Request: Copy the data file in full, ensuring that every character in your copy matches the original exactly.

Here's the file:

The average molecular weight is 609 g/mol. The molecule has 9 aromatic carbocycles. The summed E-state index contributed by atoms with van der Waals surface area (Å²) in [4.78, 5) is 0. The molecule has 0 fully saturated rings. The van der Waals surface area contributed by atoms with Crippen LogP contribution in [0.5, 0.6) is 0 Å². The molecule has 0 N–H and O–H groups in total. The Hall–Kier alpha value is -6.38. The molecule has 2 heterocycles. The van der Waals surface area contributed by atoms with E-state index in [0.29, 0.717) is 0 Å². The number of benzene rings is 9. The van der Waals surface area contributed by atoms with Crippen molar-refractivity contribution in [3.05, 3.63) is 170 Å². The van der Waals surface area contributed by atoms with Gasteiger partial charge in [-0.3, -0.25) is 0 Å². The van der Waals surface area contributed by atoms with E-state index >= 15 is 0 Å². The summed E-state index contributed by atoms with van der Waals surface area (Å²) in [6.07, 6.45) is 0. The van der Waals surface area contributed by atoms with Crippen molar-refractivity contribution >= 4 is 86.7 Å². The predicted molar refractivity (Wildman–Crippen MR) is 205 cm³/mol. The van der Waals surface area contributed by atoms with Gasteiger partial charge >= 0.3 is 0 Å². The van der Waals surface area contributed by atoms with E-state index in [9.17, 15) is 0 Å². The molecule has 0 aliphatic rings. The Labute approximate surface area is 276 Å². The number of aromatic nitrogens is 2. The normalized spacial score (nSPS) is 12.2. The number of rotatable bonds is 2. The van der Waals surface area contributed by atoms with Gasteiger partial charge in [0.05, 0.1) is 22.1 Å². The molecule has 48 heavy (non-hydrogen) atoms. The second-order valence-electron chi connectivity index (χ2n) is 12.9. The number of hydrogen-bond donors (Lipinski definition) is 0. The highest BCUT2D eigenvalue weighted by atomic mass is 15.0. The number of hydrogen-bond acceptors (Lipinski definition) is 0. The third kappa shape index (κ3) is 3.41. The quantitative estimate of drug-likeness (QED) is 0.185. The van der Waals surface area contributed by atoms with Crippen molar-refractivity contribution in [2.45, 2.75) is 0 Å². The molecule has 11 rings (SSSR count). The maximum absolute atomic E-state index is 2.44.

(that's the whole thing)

The average molecular weight is 609 g/mol. The molecule has 9 aromatic carbocycles. The summed E-state index contributed by atoms with van der Waals surface area (Å²) in [4.78, 5) is 0. The molecule has 0 fully saturated rings. The van der Waals surface area contributed by atoms with Crippen LogP contribution in [0.5, 0.6) is 0 Å². The molecule has 0 N–H and O–H groups in total. The Hall–Kier alpha value is -6.38. The molecule has 2 heterocycles. The van der Waals surface area contributed by atoms with E-state index in [0.29, 0.717) is 0 Å². The number of benzene rings is 9. The van der Waals surface area contributed by atoms with Crippen molar-refractivity contribution in [3.05, 3.63) is 170 Å². The van der Waals surface area contributed by atoms with Gasteiger partial charge in [-0.3, -0.25) is 0 Å². The van der Waals surface area contributed by atoms with E-state index >= 15 is 0 Å². The summed E-state index contributed by atoms with van der Waals surface area (Å²) in [6.07, 6.45) is 0. The van der Waals surface area contributed by atoms with Crippen molar-refractivity contribution >= 4 is 86.7 Å². The predicted molar refractivity (Wildman–Crippen MR) is 205 cm³/mol. The van der Waals surface area contributed by atoms with Gasteiger partial charge >= 0.3 is 0 Å². The van der Waals surface area contributed by atoms with E-state index in [9.17, 15) is 0 Å². The molecule has 0 aliphatic rings. The Labute approximate surface area is 276 Å². The number of aromatic nitrogens is 2. The normalized spacial score (nSPS) is 12.2. The number of rotatable bonds is 2. The van der Waals surface area contributed by atoms with Gasteiger partial charge in [0.05, 0.1) is 22.1 Å². The molecule has 48 heavy (non-hydrogen) atoms. The second-order valence-electron chi connectivity index (χ2n) is 12.9. The number of hydrogen-bond donors (Lipinski definition) is 0. The highest BCUT2D eigenvalue weighted by atomic mass is 15.0. The number of hydrogen-bond acceptors (Lipinski definition) is 0. The third kappa shape index (κ3) is 3.41. The quantitative estimate of drug-likeness (QED) is 0.185. The van der Waals surface area contributed by atoms with Crippen molar-refractivity contribution in [2.45, 2.75) is 0 Å². The molecule has 11 rings (SSSR count). The maximum absolute atomic E-state index is 2.44.